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I-9 E-Verify Immigration Compliance


  1. Court Upholds OCAHO’s Penalty Finding

    By: Bruce Buchanan, Sebelist Buchanan Law

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    The Second Circuit Court of Appeals in Buffalo Transportation, Inc. v. USA upheld the penalties assessed by the Office of Chief Administrative Hearing Officer (OCAHO). Previously, OCAHO found Buffalo Transportation, Inc. (BTI) violated the Immigration Control and Reform Act by committing 135 substantive violations and assessed a civil penalty of $75,600.

    In its appeal, BTI contended 54 of the 135 violations were technical, rather than substantive, violations. For these 54 violations to be dismissed, BTI would have to be successful in their appeal and Immigration and Customs Enforcement (ICE) would have to not give BTI 10 days to correct the technical errors.

    The issue before the Court was whether OCAHO correctly determined that the 54 Form I-9s presented to ICE were not prepared within three days of the employees’ hiring date. Under the applicable regulation, an employer must prepare an I-9 form within three days of hire and failure to do so is considered a substantive violation.

    In determining this issue, the Court applied deference to OCAHO’s interpretations of the relevant regulations regarding the timing of when I-9 forms must be prepared. After applying the appropriate deference, the Court stated OCAHO correctly determined there was no evidence that any of the I-9 forms were timely prepared; rather, the 54 Form I-9s were prepared after ICE delivered its Notice of Inspection to BTI.

    BTI also asserted it should have been given a warning notice rather than a penalty. However, the Court noted it is within the discretion of ICE to do so and in this case, ICE declined to use their discretion to issue a warning notice. Thus, the Court could not order ICE to issue a warning notice.

    Additionally, BTI argued it kept copies of the employees’ documents reflecting work authorization which shows substantial compliance. The Court noted the regulations clearly do not allow retention of these documents to relieve the employer from completing section 2 of the I-9 forms.

    Finally, BTI argued the amount of the penalties was arbitrary. The Court noted OCAHO considered the statutory factors and ability to pay and reduced the penalties accordingly. The Court concluded OCAHO made an “allowable judgement” in determining the penalties and it would not and could not substitute its judgement.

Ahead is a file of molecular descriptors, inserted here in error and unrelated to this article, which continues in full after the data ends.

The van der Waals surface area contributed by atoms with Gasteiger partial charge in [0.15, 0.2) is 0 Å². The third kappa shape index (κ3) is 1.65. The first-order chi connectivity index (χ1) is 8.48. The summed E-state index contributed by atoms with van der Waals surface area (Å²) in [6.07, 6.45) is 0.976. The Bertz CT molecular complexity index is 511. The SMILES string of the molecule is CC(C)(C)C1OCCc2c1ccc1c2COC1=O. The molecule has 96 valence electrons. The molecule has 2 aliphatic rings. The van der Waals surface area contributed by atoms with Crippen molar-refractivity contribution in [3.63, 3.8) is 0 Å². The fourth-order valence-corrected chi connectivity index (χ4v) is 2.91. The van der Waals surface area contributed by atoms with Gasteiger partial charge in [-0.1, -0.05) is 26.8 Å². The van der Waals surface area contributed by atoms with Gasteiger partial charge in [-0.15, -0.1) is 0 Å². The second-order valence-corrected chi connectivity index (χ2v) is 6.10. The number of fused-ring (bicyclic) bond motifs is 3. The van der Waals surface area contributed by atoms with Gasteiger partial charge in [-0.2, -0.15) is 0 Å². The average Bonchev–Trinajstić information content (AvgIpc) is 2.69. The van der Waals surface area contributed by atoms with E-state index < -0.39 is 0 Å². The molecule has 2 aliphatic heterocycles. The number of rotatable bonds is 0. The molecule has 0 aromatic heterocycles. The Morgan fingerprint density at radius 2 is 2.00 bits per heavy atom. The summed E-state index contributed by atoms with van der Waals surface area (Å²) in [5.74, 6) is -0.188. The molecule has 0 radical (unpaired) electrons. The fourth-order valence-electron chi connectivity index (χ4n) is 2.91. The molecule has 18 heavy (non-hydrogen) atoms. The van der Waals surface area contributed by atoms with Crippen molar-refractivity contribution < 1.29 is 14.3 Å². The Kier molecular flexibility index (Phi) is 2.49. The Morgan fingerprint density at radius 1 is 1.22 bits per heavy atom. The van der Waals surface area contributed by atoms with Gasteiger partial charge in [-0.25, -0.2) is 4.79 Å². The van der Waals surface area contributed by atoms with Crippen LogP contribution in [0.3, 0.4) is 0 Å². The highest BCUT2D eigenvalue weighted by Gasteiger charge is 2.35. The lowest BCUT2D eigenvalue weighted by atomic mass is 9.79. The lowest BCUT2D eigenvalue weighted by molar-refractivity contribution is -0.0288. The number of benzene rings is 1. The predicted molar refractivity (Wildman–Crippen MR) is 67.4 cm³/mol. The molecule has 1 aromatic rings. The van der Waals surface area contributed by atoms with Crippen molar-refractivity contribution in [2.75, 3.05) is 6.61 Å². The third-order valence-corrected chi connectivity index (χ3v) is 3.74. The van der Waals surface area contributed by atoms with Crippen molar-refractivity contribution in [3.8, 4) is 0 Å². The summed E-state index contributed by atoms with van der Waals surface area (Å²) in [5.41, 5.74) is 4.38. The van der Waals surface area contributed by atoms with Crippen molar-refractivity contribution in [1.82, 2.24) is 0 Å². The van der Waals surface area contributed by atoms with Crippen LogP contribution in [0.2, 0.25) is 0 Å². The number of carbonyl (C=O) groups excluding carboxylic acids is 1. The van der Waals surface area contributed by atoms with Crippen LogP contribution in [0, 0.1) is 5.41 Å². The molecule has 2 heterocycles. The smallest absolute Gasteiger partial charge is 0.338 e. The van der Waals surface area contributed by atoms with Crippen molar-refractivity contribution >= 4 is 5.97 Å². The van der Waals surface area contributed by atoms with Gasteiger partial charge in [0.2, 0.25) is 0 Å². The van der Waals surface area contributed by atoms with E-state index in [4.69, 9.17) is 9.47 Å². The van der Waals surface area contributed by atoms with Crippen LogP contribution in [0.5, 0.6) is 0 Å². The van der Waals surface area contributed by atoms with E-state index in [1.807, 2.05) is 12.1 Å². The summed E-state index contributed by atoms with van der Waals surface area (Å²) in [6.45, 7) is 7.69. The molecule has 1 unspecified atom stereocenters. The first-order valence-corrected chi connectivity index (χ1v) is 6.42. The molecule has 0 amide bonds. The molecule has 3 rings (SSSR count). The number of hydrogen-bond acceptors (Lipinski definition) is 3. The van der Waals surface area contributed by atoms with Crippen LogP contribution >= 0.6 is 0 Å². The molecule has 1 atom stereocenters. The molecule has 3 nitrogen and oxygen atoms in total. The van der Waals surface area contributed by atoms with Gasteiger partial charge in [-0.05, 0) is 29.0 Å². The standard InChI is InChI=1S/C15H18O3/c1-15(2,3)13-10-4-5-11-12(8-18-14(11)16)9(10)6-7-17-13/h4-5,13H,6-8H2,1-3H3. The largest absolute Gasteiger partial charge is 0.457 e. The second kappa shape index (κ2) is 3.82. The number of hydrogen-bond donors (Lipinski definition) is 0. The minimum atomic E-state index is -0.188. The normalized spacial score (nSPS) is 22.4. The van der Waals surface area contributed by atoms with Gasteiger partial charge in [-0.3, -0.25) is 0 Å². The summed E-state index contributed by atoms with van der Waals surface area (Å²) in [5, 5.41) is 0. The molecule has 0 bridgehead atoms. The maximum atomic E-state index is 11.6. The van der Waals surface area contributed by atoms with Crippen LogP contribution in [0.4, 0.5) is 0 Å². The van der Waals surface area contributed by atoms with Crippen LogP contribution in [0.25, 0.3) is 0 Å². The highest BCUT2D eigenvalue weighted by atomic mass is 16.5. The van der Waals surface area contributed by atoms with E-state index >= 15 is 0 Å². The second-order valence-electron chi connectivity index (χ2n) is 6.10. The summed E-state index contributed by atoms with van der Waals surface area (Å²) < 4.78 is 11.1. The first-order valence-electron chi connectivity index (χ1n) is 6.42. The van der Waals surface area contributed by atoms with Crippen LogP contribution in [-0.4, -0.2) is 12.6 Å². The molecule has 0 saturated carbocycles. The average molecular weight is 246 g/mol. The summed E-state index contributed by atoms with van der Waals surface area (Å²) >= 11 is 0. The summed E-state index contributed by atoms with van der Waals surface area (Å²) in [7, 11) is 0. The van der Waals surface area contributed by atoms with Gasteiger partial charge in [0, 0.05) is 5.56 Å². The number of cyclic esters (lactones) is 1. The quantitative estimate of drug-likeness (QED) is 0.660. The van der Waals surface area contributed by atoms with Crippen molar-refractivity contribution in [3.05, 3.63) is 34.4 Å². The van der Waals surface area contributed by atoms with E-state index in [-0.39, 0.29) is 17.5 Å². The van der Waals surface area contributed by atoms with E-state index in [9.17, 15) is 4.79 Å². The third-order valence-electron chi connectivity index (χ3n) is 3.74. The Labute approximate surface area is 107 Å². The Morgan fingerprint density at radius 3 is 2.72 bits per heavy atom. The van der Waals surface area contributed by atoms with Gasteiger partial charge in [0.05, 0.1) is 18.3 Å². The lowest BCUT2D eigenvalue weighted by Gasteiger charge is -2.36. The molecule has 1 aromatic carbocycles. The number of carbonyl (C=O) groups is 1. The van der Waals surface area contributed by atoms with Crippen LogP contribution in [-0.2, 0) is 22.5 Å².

This decision is consistent with most other court of appeals’ decision which uphold OCAHO’s findings and the assessment of the penalties.
  2. OCAHO Reduces Company’s Penalty by 60 Percent; by Bruce Buchanan, Siskind Susser

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    OCAHO is on a roll this year as it issued its third decision in just the first six weeks of 2014. This time, it reduced a home healthcare company's penalty by about 60%.

    I-9 Form Violations

    In U.S. v. New Outlook Homecare, LLC, 10 OCAHO no. 1210 (2013), ICE sought a penalty of over $21,500 for substantive violations – failing to ensure completion of Section 1 and failing to property complete Section 2 or 3 of the I-9 forms. The company asserted the errors were “minor clerical errors”; however, OCAHO disagreed and found substantive violations.

    Calculation of Penalties and Company’s Arguments

    ICE calculated the penalties with a baseline penalty of $935 per violation because over 50% of the I-9 forms had substantive errors. ICE mitigated the penalty by 5% due to the small size of the business but enhanced the penalty by 5% based on the seriousness of the violations.

    The company argued the penalty was “unreasonable and excessive.” It argued for a penalty of $150 per violation because ICE did not give the company sufficient credit for following the law and not hiring unauthorized workers. Furthermore it asserted it possessed good faith.

    OCAHO Decision

    Although OCAHO found the violations to be serious, it determined the penalty was near the maximum allowed of $1100 per violation and that level of penalty should be reserved for “more egregious violations.” OCAHO did not find the violations to be egregious in this case. Finally, it noted that small companies should be given leniency under the Small Business Regulatory Enforcement Fairness Act. Thus, OCAHO reduced the company’s penalty to $9450.

    The reduction in the penalty of about 60% is greater than OCAHO’s average reduction of 46.5% and 45% in 2012 and 2013, respectively.
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